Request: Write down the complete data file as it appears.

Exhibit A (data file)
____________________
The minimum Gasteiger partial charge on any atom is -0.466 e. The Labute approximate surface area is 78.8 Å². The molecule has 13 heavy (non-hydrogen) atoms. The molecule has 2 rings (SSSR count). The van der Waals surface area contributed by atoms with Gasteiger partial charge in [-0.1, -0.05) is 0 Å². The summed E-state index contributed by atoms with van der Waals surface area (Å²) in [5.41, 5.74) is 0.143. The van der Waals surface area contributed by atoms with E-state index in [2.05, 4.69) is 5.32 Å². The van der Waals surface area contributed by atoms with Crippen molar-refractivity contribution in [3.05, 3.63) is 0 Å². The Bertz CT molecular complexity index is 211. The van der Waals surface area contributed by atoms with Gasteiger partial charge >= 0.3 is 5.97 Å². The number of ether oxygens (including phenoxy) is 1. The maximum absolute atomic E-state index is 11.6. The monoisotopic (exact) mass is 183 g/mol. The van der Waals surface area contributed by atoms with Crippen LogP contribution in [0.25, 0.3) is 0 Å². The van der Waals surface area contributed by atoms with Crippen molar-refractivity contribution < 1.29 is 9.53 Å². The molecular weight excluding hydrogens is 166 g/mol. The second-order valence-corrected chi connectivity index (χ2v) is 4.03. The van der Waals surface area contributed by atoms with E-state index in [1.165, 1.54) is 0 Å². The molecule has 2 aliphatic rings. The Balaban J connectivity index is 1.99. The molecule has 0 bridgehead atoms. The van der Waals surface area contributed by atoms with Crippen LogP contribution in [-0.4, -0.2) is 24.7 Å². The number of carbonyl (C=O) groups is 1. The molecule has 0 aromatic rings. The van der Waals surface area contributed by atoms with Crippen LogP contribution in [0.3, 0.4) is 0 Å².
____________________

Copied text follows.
The minimum Gasteiger partial charge on any atom is -0.466 e. The Labute approximate surface area is 78.8 Å². The molecule has 13 heavy (non-hydrogen) atoms. The molecule has 2 rings (SSSR count). The van der Waals surface area contributed by atoms with Gasteiger partial charge in [-0.1, -0.05) is 0 Å². The summed E-state index contributed by atoms with van der Waals surface area (Å²) in [5.41, 5.74) is 0.143. The van der Waals surface area contributed by atoms with E-state index in [2.05, 4.69) is 5.32 Å². The van der Waals surface area contributed by atoms with Crippen molar-refractivity contribution in [3.05, 3.63) is 0 Å². The Bertz CT molecular complexity index is 211. The van der Waals surface area contributed by atoms with Gasteiger partial charge >= 0.3 is 5.97 Å². The number of ether oxygens (including phenoxy) is 1. The maximum absolute atomic E-state index is 11.6. The monoisotopic (exact) mass is 183 g/mol. The van der Waals surface area contributed by atoms with Crippen LogP contribution in [0.25, 0.3) is 0 Å². The van der Waals surface area contributed by atoms with Crippen molar-refractivity contribution < 1.29 is 9.53 Å². The molecular weight excluding hydrogens is 166 g/mol. The second-order valence-corrected chi connectivity index (χ2v) is 4.03. The van der Waals surface area contributed by atoms with E-state index in [1.165, 1.54) is 0 Å². The molecule has 2 aliphatic rings. The Balaban J connectivity index is 1.99. The molecule has 0 bridgehead atoms. The van der Waals surface area contributed by atoms with Crippen LogP contribution in [-0.4, -0.2) is 24.7 Å². The number of carbonyl (C=O) groups is 1. The molecule has 0 aromatic rings. The van der Waals surface area contributed by atoms with Crippen LogP contribution in [0.3, 0.4) is 0 Å².